Driver: 8mm dynamic transducer
Cable Length: 1.2m
Packaging, Accessories and Build Quality
The packaging is pretty bland with nothing much beside a thin paper box. Inside, you will find the IEM itself in a large and well made hard case and just three pairs of eartips. While the eartips are decent in quality, the mid size is a tad larger than it should. Sony hybrid and Comply 400 series should both fit Adagio V’s wide nozzle without a problem and aftermarket eartips are definitely recommended if you plan on buying a pair of Adagio V – not just for better fit, but they will serve to dampen the bright sound a bit. However, that’s a discussion for the next section.
Build quality wise, Adagio V is above average. The main housing is made out of stainless steel in barrel style configuration where cable exits out on the back. We have seen similar material and design on Atomic Floyd SuperDarts before. While Adagio V isn’t nearly as gorgeous as SuperDarts, it isn’t too shabby either. The cable looks okay but microphonics is surprisingly low. While the IEM can be wore over-the-ear, the long housing does make it less than very convenient. The 3.5mm plug is quite well moulded. Isolation is below average.
As usual, 50 hours of burn-in was given before the review.
At low volume, Adagio V sounds laid back but with good clarity on upper vocal. On normal volume however, it soon turns into a mild U-shaped sound that is bright, piecing and grainy. Though gently roll-off under 100Hz, bass still reaches down deep to almost 20Hz and almost neutral in quantity, if not just a little more. Lower mid seems a little hollow while upper mid, noticeably on the 6kHz to 7kHz region has a big spike that adds a lot of sibilance and graininess into the music. Treble extends well up to the top, decently detailed but nothing spectacular as most detail is constantly overshadowed by sibilance.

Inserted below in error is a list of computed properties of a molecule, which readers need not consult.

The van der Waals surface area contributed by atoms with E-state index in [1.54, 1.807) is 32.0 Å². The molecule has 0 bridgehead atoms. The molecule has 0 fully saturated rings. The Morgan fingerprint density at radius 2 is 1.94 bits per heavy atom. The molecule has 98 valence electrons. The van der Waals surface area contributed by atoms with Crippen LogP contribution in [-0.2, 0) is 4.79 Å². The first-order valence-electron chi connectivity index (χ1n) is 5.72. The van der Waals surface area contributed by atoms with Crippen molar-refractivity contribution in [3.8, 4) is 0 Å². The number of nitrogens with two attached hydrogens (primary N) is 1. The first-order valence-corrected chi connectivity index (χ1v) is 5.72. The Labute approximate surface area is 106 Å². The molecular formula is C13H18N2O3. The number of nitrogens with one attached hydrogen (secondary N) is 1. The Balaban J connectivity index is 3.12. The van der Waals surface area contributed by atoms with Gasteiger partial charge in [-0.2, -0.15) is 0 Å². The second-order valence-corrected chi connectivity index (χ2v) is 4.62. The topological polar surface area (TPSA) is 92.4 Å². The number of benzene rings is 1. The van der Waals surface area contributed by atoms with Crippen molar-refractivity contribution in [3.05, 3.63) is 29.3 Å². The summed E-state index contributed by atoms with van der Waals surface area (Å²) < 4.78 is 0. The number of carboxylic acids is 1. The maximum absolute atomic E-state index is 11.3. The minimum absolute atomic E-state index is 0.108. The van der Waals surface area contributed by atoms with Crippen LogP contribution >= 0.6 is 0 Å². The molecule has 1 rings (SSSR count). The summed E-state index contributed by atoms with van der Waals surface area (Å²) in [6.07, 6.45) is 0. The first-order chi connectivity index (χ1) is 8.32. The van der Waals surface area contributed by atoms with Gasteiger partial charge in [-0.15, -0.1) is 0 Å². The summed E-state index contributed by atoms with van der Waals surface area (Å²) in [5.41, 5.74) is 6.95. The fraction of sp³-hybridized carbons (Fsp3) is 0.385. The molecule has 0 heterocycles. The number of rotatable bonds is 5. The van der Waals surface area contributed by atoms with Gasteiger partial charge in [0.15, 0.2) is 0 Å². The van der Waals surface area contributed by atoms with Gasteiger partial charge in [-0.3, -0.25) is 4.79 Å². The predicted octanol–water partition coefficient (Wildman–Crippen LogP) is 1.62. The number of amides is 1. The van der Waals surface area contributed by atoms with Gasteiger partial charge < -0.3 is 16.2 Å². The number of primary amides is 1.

Adagio V’s presentation is best compared to Panasonic RP-HJE70, where both offer a U-shaped sound that has a brighter upper vocal. The difference is that HJE70 is more upfront and less bright, while Adagio is more laid back with a deeper V shaped sound – perhaps calling it a ‘deeper V-shaped sound’ isn’t the best description, as the impression comes not from a bigger bass, but from the hollowed out lower mid that lacks texture and body. The hollowness isn’t all bad as it does give Adagio V a better sense of space. However, whatever Adagio is doing better than HJE70 is also overshadowed by its over-the-top sibilance issue and therefore doesn’t actually sounds any better in comparison. Sibilance is so bad that unless a minimum of -6dB EQ is applied over the 6kHz region, I was unable to listen to the IEM for a complete song. It is by far one of the worst sibilance I have reviewed and make most other cases look mild in comparison. While using aftermarket eartips such as Sony Hybrid and Comply foam tips do help to tame it a bit, it is not enough to fully fix the issue.
Barrel (or bullet) style IEM: Ortofon e-Q5, Atomic Floyd SuperDart and FAD Adagio V
There is nothing wrong of being a designer’s brand when it is done right. I rather enjoy the EOps noisezero Sport+ that is designed by Michael Young in cooperation with Coca-Cola. The downfall of Adagio V is however not about what I think of FAD as a brand but my intolerability to sibilance of such a high degree. Thus my recommendation of this IEM is limited only to those who actually don’t mind brightness in every bit, like sun bathing during high noon in the middle of hot desert. If you can't stand even the idea of brightness however, it will be better to just stay away.
Big thanks to Amos (Currawong@Head-fi) for giving me his pair of Adagio V for the review.